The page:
During the Ming and Qing Dynasties (1368-1912) in China, Huai’an City in Jiangsu Province was the hub of caoyun (a professional form of grain transport by water in ancient China) on the Beijing-Hangzhou Grand Canal, and, as a result, witnessed the hustle and bustle of commercial prosperity. Today’s Huai’an well preserves its history of grain transport as well as related cultural relics and historic sites, which become an important part of its modern urban society.

Situated at the north-central Jiangsu Province, Huai’an is historically renowned as one of the four major cities along the canal, together with Yangzhou, Suzhou, and Hangzhou. A realm of natural wonders and home to many famed figures, it is a place that boasts a distinctive geography and rich cultural heritage.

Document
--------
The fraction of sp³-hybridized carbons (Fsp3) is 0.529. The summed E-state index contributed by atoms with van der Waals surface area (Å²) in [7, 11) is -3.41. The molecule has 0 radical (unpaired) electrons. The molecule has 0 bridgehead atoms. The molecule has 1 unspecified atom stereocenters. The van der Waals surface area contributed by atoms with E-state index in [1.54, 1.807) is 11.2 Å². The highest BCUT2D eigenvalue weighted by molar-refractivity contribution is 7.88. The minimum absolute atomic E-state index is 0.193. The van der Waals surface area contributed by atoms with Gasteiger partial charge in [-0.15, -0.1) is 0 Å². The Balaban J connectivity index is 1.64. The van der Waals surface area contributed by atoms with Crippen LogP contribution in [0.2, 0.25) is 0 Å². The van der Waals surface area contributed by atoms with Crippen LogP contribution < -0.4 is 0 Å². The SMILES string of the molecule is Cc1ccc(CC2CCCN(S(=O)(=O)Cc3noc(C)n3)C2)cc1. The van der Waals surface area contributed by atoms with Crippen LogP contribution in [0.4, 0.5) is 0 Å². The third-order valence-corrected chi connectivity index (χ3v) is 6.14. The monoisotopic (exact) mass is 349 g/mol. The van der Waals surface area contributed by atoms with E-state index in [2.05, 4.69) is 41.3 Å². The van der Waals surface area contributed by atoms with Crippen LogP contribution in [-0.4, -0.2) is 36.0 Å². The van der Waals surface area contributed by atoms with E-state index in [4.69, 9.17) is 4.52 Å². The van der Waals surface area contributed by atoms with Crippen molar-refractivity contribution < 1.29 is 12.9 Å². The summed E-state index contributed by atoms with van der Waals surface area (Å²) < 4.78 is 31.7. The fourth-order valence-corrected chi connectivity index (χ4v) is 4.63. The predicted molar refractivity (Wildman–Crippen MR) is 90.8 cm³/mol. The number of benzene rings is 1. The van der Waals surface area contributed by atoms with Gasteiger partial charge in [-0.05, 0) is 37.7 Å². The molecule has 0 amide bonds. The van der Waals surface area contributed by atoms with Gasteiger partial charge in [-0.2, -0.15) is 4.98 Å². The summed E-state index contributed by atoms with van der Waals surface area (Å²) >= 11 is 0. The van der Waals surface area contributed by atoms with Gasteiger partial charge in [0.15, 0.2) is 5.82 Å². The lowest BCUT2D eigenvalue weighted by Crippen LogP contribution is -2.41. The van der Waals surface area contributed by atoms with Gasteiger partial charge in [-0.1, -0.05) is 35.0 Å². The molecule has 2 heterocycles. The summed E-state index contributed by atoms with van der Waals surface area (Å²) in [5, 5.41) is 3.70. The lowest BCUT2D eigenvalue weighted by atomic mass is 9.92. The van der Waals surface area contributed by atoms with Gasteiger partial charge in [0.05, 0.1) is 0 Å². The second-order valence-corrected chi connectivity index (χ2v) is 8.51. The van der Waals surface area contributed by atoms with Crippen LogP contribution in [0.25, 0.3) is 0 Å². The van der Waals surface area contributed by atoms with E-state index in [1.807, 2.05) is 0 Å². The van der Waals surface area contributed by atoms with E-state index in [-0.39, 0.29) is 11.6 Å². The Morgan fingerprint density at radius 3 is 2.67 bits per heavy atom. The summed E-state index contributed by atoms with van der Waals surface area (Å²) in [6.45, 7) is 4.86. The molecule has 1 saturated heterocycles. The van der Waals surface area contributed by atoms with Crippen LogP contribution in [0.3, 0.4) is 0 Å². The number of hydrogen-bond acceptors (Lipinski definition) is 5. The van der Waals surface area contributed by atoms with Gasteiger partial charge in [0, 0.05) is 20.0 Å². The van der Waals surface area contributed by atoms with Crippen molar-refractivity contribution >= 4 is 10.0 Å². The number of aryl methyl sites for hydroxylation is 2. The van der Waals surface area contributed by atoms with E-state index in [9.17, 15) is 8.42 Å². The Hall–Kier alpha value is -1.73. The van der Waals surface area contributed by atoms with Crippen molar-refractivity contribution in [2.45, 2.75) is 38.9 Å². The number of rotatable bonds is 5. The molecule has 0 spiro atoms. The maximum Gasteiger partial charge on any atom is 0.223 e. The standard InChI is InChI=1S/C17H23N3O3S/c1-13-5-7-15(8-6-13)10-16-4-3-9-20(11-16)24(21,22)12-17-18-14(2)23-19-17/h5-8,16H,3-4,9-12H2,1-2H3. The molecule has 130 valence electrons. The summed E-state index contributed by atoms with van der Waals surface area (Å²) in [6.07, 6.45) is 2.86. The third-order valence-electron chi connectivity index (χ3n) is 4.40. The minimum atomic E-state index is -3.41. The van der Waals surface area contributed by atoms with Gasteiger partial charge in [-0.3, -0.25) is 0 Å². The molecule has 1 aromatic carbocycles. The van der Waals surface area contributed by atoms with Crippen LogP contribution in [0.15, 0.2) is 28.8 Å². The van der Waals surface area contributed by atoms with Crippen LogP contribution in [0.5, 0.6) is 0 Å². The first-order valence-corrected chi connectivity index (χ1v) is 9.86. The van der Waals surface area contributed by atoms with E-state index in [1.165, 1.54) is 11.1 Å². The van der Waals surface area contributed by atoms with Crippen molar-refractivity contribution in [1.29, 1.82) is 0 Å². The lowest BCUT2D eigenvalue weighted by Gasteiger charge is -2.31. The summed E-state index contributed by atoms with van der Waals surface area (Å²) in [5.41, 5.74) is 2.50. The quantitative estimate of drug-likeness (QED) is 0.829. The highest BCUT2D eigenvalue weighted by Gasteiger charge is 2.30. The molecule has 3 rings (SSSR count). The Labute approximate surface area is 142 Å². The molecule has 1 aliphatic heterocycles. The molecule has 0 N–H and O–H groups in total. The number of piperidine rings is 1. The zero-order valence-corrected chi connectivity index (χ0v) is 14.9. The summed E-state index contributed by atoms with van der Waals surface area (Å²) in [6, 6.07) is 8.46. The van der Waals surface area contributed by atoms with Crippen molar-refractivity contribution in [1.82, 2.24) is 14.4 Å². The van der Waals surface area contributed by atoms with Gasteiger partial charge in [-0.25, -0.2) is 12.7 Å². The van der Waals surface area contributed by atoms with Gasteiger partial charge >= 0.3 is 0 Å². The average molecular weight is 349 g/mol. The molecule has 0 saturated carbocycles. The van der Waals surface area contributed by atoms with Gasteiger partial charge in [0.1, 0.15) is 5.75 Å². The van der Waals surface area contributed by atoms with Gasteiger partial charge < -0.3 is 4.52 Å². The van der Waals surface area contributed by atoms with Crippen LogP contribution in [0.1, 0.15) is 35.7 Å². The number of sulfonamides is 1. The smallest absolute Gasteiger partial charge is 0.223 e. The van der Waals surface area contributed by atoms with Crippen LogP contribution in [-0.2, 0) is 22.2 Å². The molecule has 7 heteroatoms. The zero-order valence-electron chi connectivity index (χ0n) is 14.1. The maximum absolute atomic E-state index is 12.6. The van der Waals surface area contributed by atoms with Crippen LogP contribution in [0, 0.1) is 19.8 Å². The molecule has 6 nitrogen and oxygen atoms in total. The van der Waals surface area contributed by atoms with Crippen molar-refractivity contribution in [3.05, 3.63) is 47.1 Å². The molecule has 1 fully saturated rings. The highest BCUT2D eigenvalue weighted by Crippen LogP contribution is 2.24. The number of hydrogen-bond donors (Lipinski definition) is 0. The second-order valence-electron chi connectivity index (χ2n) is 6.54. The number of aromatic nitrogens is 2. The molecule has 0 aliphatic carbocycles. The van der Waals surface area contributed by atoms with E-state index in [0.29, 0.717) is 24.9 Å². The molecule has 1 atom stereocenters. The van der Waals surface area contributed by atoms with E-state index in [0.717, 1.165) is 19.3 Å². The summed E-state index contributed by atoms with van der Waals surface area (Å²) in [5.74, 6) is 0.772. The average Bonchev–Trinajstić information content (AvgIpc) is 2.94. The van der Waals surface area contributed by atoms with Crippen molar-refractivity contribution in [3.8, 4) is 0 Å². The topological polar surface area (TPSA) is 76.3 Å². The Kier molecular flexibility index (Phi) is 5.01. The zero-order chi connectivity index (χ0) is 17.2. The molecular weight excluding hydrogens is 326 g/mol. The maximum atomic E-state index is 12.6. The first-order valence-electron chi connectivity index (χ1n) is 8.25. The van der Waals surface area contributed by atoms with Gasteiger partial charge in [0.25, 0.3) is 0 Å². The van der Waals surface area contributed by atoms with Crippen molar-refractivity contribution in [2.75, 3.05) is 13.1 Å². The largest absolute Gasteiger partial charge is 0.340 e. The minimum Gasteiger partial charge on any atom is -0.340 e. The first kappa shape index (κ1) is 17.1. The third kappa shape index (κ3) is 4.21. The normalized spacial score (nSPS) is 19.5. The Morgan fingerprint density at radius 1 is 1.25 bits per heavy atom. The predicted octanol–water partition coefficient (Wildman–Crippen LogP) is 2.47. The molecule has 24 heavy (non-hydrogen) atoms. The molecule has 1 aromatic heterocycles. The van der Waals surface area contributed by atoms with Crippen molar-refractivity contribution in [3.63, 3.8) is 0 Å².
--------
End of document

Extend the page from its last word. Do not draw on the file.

Caoyun is a professional form of grain transport system by water in ancient China (the Beijing-Hangzhou Grand Canal was the most important waterway for transporting grain). Government grain was collected from different regions and shipped to the capital of Beijing along the canal. As one could imagine, if there were no canal or grain shipments, but only human and animal transport, all the government grain would have been consumed by the carriers along their way to the destination. The culture of grain transport plays an important role in the history of Huai’an. During the Ming and Qing Dynasties, the office of the Government-General of Grain Transport was located in Huai’an, which was the center of grain transport command, grain shipbuilding, and regional distribution of salt. Showcasing a history of thousands of years of grain transport, the China Water Transport Museum, Huai’an Government Office, and Zhenhuai Tower stand as the remaining relics to remind us of the memories of this city.

 

 

 

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